New Year’s resolutions get a bad rap in our society and I don’t think that’s fair. Obviously, I understand people’s issues with the process. If I had followed all of mine over the years I’d be polylingual, fit and wealthy. There wouldn’t be room on my shelves for the books I had read. The shareholders of distilleries, breweries and fast food restaurants would need to solider on despite my abstinence. God, we miss Joe, I imagine they might say.
But they need not be concerned. Before Valentines Day I’ll be justifying a sausage McGriddle and creating a new resolution to buy shares in BF-B. Because of shortcomings like this, the complainers decry the act of making New Year’s resolutions. But I think they miss the point.
Our failure to keep our resolutions is disappointing to be sure. But making resolutions is really just another way for us to say that we’re going to keep trying at this thing called life. An affirmation. A re-birth.
Surely it’s in large part because I’m currently reading Joseph Campbell’s A Hero with a Thousand Faces, but I really do believe we have a series of figurative mini-deaths and re-births in our life. The end of the year holiday season fits the mold. Especially for transplants in the City of Angels who travel and then return.
Like in Campbell’s magnum opus, the hero from Los Angeles sets off on a journey to a distant land with its own customs and rituals. In my case the Midwest. The hero immediately meets obstacles and trials on the journey. Indeed the forces and traffic that seemingly conspire to keep the hero from reaching his departure gate at LAX are among the greatest that will cross his path – modern day dragons.
Upon reaching the distant place of yore, the hero feels far, far away from Los Angeles. He braces the cold. He observes entire stretches of freeway that mystifyingly have no other vehicles. He sees gas stations on entire fiefdoms of land. The hero remembers that the parking lot god, Parkus Lottias, is worshipped as one of the most powerful gods in this part of the middle west.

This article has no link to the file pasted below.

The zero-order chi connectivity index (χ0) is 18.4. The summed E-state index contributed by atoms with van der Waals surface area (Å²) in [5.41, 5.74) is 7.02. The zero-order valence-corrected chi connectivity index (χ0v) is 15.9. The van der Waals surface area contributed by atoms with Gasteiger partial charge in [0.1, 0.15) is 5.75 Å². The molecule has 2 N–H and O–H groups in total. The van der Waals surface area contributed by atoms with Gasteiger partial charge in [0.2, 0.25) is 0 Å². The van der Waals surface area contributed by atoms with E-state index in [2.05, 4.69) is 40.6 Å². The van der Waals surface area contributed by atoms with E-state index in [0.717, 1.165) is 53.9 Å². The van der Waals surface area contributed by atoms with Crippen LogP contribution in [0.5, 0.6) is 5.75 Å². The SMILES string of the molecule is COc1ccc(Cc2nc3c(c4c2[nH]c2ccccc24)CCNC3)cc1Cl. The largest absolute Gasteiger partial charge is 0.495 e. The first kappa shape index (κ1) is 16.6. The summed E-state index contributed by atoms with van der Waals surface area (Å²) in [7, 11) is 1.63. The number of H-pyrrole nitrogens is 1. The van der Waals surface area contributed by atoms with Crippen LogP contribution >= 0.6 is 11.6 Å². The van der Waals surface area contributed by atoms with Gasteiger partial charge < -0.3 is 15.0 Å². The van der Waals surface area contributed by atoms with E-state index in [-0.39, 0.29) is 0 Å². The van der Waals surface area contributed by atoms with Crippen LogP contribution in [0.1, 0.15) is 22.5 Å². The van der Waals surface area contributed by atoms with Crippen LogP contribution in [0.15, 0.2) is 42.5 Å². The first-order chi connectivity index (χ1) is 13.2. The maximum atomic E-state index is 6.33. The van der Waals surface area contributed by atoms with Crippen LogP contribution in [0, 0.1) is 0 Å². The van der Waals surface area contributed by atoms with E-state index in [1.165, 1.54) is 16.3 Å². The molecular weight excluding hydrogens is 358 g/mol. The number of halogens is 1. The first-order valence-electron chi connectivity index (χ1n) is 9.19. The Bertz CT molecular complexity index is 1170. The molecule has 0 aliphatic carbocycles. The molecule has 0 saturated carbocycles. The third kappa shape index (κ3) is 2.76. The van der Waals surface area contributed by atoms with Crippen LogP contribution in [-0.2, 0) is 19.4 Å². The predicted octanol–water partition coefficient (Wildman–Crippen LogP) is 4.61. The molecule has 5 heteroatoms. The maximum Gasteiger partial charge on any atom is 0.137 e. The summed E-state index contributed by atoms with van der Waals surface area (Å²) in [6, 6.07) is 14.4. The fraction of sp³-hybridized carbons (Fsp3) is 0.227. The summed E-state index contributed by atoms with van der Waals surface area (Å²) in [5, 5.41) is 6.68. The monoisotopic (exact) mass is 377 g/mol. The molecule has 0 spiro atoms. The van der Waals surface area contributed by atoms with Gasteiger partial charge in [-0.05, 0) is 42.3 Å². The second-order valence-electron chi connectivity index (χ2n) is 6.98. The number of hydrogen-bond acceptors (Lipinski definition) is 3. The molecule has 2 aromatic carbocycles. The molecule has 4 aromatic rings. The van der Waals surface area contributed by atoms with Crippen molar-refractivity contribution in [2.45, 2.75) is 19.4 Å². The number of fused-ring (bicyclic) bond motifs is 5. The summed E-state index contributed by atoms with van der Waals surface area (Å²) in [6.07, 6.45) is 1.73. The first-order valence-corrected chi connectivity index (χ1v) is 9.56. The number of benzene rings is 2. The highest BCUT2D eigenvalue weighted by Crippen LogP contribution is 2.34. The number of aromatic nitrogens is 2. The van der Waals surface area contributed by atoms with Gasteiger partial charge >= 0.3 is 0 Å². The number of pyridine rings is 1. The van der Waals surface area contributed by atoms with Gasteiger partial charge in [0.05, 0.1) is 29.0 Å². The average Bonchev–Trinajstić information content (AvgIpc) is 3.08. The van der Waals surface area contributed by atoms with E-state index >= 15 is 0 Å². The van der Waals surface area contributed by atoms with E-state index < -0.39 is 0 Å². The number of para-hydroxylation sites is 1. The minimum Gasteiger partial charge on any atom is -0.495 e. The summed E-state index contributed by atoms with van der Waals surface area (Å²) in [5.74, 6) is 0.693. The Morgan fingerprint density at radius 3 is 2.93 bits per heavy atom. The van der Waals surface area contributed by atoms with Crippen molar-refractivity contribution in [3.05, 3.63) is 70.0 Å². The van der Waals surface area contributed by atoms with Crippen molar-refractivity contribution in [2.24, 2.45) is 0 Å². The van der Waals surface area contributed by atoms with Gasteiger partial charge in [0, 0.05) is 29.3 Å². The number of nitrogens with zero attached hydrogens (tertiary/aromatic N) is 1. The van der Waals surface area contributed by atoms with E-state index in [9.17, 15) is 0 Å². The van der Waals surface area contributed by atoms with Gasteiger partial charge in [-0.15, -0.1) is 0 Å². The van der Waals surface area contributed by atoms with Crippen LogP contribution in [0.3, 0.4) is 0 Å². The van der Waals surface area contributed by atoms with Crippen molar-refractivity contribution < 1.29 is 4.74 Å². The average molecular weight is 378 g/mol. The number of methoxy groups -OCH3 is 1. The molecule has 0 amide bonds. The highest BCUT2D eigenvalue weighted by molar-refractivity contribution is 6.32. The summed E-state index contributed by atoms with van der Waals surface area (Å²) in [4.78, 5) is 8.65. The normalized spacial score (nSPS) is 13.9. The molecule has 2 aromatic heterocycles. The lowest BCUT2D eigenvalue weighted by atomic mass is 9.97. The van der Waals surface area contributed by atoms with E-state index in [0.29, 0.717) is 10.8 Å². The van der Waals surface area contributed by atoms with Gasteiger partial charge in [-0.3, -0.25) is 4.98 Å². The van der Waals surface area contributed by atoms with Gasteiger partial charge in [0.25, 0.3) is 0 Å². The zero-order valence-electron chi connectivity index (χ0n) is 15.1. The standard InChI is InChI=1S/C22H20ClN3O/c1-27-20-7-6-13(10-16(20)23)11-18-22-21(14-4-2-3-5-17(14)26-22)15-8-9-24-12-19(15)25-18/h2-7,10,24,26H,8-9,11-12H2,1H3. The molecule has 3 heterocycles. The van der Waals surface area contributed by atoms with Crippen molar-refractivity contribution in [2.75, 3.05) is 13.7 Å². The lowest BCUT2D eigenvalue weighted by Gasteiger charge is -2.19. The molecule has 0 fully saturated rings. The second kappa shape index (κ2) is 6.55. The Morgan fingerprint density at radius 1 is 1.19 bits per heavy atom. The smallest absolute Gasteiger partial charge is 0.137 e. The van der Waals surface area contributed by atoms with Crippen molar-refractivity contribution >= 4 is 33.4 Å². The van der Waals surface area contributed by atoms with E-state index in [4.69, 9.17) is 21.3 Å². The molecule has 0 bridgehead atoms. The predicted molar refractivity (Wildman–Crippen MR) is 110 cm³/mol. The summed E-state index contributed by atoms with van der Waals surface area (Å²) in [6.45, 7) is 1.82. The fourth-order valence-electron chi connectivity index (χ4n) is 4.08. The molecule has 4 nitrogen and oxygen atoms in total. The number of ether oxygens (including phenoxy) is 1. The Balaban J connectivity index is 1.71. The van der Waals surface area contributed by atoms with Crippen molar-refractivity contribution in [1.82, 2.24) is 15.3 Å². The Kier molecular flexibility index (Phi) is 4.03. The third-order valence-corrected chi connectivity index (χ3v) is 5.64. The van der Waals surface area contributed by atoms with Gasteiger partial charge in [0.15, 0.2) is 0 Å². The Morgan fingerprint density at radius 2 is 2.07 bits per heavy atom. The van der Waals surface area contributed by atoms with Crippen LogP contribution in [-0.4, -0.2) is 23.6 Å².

The hero suffers a pang. A wish that Parkus Lottias had more powers in Los Angeles, but the presence of the goddess and true mother figure driving the hero from the airport alleviates much of the disorientation he feels. As much as anyone, she will be like the wise guide so prevalent in the hero on a journey genre.
In the days to come the hero will visit enchanted places, like the home of his grandparents, where echoes of his childhood reverberate in every room. And yet seeing his visibly aged grandparents forces him to contemplate the great mysteries of life: in the natural order of things a day will come without them. It is a most unpleasant thought, one that he never confronts in his life in Los Angeles.
The hero will find grace on the journey too. He musters the strength to stand in an over packed elementary school gymnasium with poor fluorescent lighting for Christmas Eve mass to please the father and mother figures. The activity depletes his powers, however, and he must make a few snide remarks to his siblings to augment himself once more. Like all heroes, he has flaws.
Most of the trip, however, proves restorative. The Christmas shopping before the holiday with the mother figure reminds him of years past. The father figure’s doting over the mother and the house makes the hero feel that nothing has changed. A night with his mother’s chili provides more comfort and power than its epicurean value would suggest. He sees magic in action when his nephews actually believe that a man came down the chimney and delivered presents in the middle of the night. He finds satisfaction when the mother and father figures meet his new love interest, who joins for part of the journey. He cooks with his sister. He is reminded of the joy of small pleasures, watching his nephews sled down a hill on a clear and sunny winter day. Old friends on the path provide life-sustaining laughter with heavy doses of nostalgia and, occasionally, a small spoonful of lamentation.
As he prepares for this return, he feels that he is home, but not home. He is away, but not on vacation. In the presence of the parents, he’s an adult, but somehow still a child. Like any hero in Campbell’s tome, this one must leave the distant land and return to share what he has learned.
The last obstacles face him on the return. Announcements of flight cancellations fill the airways in advance of the storm. Friends post tales of woe, stranded at airports. He battles anxiety, fearing the snow gods will hobble his flight until the wheels lift into the air. But once in the air, it begins . . . the writing of resolutions, the New Year.
What is the holiday trip home other than its own circle of re-birth?
I have found that when I travel to the Midwest for the holidays, that whether or not I remain there for January 1 is irrevelant. The New Year officially starts on the plane ride home to California. The copious burst of energy I feel on the return is certainly owing both to the restorative feelings of love from my family and California’s tug at all of us to achieve great things.
We forget that tug in the daily grind and that’s why writing resolutions is so valuable. All of us need a re-birth from time to time.
You may fail at your resolutions. Make resolutions anyway.
Chart out a 2014 for which you will be proud. In the words of Campbell, the big question is whether you are going to be able to say a hearty yes to your adventure.